The second objective is Shared Stewardship, which is being achieved by promoting collaboration, participatory decision-making and shared responsibility and accountability with resource users and others. Shared stewardship means those involved in fisheries management work cooperatively – in inclusive, transparent and stable processes – to achieve conservation and management goals. DFO believes that enabling resource users to play a greater role in decision-making, and enabling them to take greater responsibility for resource management decisions and their outcomes, will increase their commitment to conservation and their ability to control their economic and social well-being.
Furthermore, because fisheries management oversees a public natural resource on behalf of Canadians, shared stewardship also seeks to include others with an interest in the resource in decision-making processes.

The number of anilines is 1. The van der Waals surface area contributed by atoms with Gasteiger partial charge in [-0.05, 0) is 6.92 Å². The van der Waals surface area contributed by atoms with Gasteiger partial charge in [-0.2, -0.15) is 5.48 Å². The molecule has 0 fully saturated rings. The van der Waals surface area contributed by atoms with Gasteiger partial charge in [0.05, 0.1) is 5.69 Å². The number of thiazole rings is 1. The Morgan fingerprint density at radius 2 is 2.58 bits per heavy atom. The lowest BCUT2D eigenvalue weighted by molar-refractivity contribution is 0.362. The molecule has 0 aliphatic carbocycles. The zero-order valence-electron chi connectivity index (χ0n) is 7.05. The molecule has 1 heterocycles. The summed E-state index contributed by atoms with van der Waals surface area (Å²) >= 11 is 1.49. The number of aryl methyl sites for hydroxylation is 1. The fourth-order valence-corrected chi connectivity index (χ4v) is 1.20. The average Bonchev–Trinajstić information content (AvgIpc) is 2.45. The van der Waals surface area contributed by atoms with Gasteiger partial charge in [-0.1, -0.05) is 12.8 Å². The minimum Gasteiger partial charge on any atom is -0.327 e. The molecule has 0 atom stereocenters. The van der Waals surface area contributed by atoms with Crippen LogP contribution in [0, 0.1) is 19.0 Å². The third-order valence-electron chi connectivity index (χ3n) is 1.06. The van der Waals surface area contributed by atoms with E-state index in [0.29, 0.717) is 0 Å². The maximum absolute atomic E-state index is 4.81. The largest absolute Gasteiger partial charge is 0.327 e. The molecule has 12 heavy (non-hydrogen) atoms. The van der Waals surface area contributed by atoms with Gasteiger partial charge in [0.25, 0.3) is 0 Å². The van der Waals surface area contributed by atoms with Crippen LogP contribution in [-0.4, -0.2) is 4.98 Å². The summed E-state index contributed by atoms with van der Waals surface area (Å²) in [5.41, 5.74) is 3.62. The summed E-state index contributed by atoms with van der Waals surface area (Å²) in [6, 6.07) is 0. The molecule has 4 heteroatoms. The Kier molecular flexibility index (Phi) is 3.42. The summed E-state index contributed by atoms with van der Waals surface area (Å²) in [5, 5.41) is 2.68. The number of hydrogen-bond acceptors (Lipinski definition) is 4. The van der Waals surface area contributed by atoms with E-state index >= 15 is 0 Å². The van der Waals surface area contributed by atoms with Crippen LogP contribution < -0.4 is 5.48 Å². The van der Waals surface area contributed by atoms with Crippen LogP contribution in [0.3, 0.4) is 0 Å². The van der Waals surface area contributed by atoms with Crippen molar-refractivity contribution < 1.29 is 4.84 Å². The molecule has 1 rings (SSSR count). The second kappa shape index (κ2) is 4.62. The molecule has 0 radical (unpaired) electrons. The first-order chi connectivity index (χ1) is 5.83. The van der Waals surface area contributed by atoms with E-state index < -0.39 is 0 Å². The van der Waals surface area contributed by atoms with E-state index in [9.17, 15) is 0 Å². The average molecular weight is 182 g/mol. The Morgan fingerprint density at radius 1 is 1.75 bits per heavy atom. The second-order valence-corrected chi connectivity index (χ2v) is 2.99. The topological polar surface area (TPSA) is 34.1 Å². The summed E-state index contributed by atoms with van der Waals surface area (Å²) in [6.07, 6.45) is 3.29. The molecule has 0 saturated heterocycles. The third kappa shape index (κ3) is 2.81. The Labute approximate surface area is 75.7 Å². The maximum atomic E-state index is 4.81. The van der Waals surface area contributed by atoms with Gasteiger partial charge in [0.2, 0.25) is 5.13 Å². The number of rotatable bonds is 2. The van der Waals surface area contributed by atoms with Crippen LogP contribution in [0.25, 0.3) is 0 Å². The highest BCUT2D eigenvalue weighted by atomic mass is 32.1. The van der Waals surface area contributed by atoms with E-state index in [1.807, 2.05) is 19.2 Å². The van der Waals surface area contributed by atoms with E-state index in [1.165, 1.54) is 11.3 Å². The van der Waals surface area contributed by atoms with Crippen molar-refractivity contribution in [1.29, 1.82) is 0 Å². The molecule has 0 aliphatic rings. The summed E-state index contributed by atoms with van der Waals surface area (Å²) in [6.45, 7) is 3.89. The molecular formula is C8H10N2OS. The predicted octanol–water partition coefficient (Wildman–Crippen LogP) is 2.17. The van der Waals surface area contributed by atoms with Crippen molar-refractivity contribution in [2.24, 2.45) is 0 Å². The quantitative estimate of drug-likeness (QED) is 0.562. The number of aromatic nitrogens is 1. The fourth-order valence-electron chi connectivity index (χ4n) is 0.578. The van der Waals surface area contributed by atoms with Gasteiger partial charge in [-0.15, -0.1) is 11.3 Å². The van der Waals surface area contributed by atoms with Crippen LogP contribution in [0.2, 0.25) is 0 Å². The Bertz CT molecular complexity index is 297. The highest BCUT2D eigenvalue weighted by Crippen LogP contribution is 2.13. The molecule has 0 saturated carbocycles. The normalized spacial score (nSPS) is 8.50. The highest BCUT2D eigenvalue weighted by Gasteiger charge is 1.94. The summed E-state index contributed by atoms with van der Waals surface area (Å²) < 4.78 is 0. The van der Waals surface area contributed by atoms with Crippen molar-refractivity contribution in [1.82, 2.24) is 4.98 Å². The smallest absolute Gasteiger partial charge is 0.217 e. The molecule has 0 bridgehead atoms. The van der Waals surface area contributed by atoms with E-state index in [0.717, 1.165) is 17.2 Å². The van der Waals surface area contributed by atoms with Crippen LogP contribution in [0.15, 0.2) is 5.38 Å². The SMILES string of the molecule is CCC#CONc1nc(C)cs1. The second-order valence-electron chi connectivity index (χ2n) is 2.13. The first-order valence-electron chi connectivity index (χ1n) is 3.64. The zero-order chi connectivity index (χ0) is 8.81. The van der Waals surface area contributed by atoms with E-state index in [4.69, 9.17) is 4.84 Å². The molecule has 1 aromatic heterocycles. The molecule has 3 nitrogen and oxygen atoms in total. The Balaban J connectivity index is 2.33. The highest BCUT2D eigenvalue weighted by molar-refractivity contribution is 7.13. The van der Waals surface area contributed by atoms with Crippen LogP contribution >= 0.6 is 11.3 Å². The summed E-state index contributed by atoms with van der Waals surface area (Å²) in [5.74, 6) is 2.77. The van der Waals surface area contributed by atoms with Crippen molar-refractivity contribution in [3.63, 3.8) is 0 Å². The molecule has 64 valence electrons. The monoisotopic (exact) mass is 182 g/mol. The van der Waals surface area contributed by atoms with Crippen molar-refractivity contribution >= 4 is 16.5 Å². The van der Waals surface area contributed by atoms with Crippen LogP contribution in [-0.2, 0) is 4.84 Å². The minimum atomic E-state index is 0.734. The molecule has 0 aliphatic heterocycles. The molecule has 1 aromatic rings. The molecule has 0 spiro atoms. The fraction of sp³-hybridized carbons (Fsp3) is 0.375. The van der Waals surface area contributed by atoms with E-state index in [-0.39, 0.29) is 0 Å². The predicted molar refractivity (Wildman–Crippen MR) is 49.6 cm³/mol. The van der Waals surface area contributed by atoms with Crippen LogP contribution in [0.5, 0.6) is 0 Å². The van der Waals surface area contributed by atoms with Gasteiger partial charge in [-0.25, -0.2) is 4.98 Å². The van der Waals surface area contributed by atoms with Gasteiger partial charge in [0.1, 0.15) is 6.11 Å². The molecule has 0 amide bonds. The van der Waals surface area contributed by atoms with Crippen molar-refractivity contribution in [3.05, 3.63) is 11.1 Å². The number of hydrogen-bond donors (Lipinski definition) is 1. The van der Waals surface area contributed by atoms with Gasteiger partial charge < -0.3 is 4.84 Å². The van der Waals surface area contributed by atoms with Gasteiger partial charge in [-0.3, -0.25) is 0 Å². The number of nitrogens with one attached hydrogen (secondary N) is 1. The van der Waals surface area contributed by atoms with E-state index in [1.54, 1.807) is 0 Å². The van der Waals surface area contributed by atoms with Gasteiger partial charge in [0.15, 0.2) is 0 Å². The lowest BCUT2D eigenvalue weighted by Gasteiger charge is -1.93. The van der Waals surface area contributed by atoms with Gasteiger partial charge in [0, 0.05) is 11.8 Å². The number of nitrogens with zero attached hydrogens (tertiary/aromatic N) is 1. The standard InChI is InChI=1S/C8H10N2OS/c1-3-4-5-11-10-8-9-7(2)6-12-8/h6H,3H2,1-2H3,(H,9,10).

The third objective is Stable Access and Allocation. This is being achieved through greater security of access, stable sharing arrangements and transparent and predictable decision-making processes. Stable access and allocation will allow resource users to focus on conservation and economic viability issues, rather than focusing on securing their share of the resource.
The fourth FMR objective is Modernized Compliance, to be achieved by working with resource users to develop cooperative ways to ensure the rules of the fishery are being followed, without having to routinely resort to courts. This will require new compliance tools and approaches on a continuum ranging from education to enforcement, a priority setting/risk assessment response model, an expanded ticketing system and administrative sanctioning. A modernized compliance system will facilitate new relationships, promote shared stewardship and target systemic compliance issues.